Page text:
Exploring the role of friendship quality and autistic like traits in mental health using a non- experimental, correlational design

Karen McKenzie, Jack Warner, Kara Murray

Research output: Contribution to journalArticlepeer-review

Abstract

Background: Good quality friendships are important for mental health, and skills, such as emotion recognition, can help build these relationships. Some groups have difficulty both with emotion recognition and friendships, which might impact negatively on their mental health.
Aim: The study aimed to explore the relationships between autistic like traits, emotion recognition, friendships, and wellbeing, to help inform mental health interventions.
Methods: 78 people completed measures of emotion recognition, autistic like traits, friendship quality and satisfaction and psychological wellbeing. A multiple regression analysis was used to explore the predictors of wellbeing.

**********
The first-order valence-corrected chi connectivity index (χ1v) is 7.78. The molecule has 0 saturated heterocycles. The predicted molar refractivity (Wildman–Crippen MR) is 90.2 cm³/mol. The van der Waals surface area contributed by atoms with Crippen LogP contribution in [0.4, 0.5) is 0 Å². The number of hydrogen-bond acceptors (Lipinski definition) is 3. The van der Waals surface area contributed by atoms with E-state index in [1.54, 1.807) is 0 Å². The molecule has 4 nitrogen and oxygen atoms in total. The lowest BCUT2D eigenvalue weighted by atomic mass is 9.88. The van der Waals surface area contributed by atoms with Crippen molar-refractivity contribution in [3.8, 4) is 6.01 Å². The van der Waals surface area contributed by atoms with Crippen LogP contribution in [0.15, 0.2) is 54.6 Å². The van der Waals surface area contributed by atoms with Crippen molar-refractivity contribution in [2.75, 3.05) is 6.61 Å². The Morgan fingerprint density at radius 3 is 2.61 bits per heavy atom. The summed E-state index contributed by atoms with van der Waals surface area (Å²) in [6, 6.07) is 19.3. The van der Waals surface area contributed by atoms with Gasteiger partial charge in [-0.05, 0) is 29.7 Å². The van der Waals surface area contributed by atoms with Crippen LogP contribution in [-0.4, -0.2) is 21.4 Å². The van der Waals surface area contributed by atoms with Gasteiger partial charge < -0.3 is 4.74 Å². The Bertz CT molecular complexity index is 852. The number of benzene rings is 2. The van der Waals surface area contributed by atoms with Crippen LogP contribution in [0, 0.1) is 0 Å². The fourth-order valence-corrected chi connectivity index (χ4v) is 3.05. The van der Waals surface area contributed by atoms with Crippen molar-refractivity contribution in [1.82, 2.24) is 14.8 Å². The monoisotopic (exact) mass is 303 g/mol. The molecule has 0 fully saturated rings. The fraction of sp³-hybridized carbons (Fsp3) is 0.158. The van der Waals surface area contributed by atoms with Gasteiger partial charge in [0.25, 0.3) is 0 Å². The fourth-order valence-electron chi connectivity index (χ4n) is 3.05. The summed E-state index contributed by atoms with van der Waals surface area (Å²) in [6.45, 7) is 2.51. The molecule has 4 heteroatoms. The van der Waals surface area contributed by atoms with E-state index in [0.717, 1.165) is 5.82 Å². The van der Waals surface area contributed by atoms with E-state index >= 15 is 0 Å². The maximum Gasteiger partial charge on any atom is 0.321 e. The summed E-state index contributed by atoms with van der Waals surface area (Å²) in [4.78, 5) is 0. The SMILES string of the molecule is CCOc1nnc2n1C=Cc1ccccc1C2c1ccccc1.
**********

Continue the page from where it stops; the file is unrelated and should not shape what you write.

Results: Those with poorer emotion recognition skills rated their satisfaction with the quality of their friendships as lower. As friendship satisfaction decreased and autistic like traits increased, psychological wellbeing also decreased.
Conclusion: The results suggest that interventions that improve emotion recognition and friendship quality may improve wellbeing, particularly in people with high levels of autistic like traits. Further research is needed to confirm this.
Original languageEnglish
JournalMental Health Practice
Publication statusAccepted/In press - 7 Feb 2022

Fingerprint

Dive into the research topics of 'Exploring the role of friendship quality and autistic like traits in mental health using a non- experimental, correlational design'. Together they form a unique fingerprint.

Cite this